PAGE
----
Feb 9, 2010 | Full Review…
Variety
Top Critic

Fed by comic tributaries perhaps, but Pee-Wee Herman comes over as a delightful original.

Feb 9, 2006 | Full Review…
Time Out
Top Critic

You have been warned.

May 20, 2003 | Full Review…

Audience Reviews for Pee-wee's Big Adventure

Often too juvenile to bear, but for the other moments it's mostly just pure, exuberant fun. Full review later.

Thomas Bowler
Thomas Bowler

Super Reviewer

½

Tim Burton's "Peewee's Big Adventure" is arguably scarier than it is funny, blending the darkness and lightness together, and I absolutely loved that contrast. The odd visuals and the bubbly soundtrack make this film a joy to watch, even though sometimes it forgets what kind of film it is trying to be, throwing in random jump scares. The story is simple, Peewee's bike is stolen and the film is his journey to bring it back. It is a very fun tale that many films after have clearly been influenced by. Some people may be turned off by it's two-sidedness, but I loved that about it. The art direction is really commendable and is what I'll remember this film most for, and of course, the Peewee character. This is an extremely fun movie!

KJ Proulx
KJ Proulx

Super Reviewer

½

The start of Tim Burton's great directing career. "Pee-wee's Big Adventure" is odd, funny, and entertaining. So many iconic moments, from the Alamo to Large Marge to Pee-wee's trek through Hollywood. I also love how Danny Elfman's score perfectly syncs to the film. The screenwriters did a great job with the script by creating truly memorable characters and scenes. Add Burton's quirky directing skills and what we get is one humorous adventure. Mickey: Well, I lost my temper and I took a knife and I uh-. Do you know those "Do Not Remove Under the Penalty of Law" labels they put on mattresses? Pee-wee: Yeah. Mickey: Well I CUT one of them off!

Eric Shankle
Eric Shankle

Super Reviewer

½

In three words: manic goofy weirdness. This marked Tim Burton's directorial debut, and, not only was it a big breakthrough for him, but a big stepping stone for co-writer and star Paul Reubens (credited as Pee-wee Herman) and composer Danny Elfman. The story follows the adventure of Pee-wee Herman, a lovable goofy man child who sets out on a cross country trip to recover his beloved bicycle that was stolen from him. Along the way he meets a wide variety of zany colorful characters, gets into some nutty situations, and truly does have a big adventure. The film is extremely offbeat, but that's probbbaly why it has become such a beloved cult classic. It's also an exercise in style and genre hopping, from road movies to German expressionism, with bits of surrealism and a whole lot more. This is an utterly wacky and lovable movie, and I can't beieve it took me so long to finally see it. I always sorta dug Pee-wee, even though a little bit of his shtick goes a long way. You really have to admire Reubens for his dedication to keeping in character, which isn't easy to do, especially with someone so delirious off kilter as Herman. Elizabeth Daily is good as Pee-wee's friend (who wants to be more than friends) Dottie, Diane Salinger is fun as a waitress named Simone who longs to see Paris, and Judd Omen is great as Mickey- the criminal on the lam who Pee-wee hitches a ride from. Lots of Tim Burton trademarks started here, from the misunderstood social outcast protagonist, to the partnership with Elfman, the offbeat style and crazy art direction. Speaking of all of that: it's top notch, especially Elfman's delightful score. All in all, this is a real gem. It's definitely not for all tastes, but if you crave something wacky, and odd, but still pretty harmless, then this is the film for you.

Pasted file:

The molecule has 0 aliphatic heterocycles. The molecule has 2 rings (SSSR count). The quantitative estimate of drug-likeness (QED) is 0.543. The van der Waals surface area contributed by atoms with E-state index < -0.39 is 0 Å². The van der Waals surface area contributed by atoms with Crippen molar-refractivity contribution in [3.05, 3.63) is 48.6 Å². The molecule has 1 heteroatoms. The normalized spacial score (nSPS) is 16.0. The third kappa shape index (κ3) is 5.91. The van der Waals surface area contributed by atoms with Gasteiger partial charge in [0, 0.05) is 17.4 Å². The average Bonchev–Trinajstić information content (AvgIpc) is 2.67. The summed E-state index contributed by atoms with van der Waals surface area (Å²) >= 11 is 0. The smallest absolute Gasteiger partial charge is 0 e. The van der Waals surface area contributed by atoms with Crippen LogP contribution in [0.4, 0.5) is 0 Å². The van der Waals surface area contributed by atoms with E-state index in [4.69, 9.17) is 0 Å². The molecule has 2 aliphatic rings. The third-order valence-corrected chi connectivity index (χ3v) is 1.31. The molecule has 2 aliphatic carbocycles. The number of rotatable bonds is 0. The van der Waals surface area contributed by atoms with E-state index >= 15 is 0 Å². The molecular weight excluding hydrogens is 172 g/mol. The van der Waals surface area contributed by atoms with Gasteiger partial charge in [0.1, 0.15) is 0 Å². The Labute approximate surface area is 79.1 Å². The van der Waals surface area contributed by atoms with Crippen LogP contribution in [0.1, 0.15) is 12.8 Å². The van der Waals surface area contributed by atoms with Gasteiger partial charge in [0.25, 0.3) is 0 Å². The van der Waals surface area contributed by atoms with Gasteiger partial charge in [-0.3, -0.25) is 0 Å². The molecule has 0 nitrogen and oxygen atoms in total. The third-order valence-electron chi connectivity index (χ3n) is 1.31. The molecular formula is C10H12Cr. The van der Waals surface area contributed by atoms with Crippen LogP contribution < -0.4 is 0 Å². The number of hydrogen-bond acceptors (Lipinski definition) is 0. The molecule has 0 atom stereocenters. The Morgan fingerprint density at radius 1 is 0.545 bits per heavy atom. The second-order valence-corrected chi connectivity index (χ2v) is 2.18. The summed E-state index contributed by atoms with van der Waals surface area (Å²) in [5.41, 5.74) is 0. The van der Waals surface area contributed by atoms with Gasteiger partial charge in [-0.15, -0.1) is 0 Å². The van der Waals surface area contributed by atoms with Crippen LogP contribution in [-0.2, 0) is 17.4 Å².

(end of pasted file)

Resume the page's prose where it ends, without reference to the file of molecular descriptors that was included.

Chris Weber
Chris Weber

Super Reviewer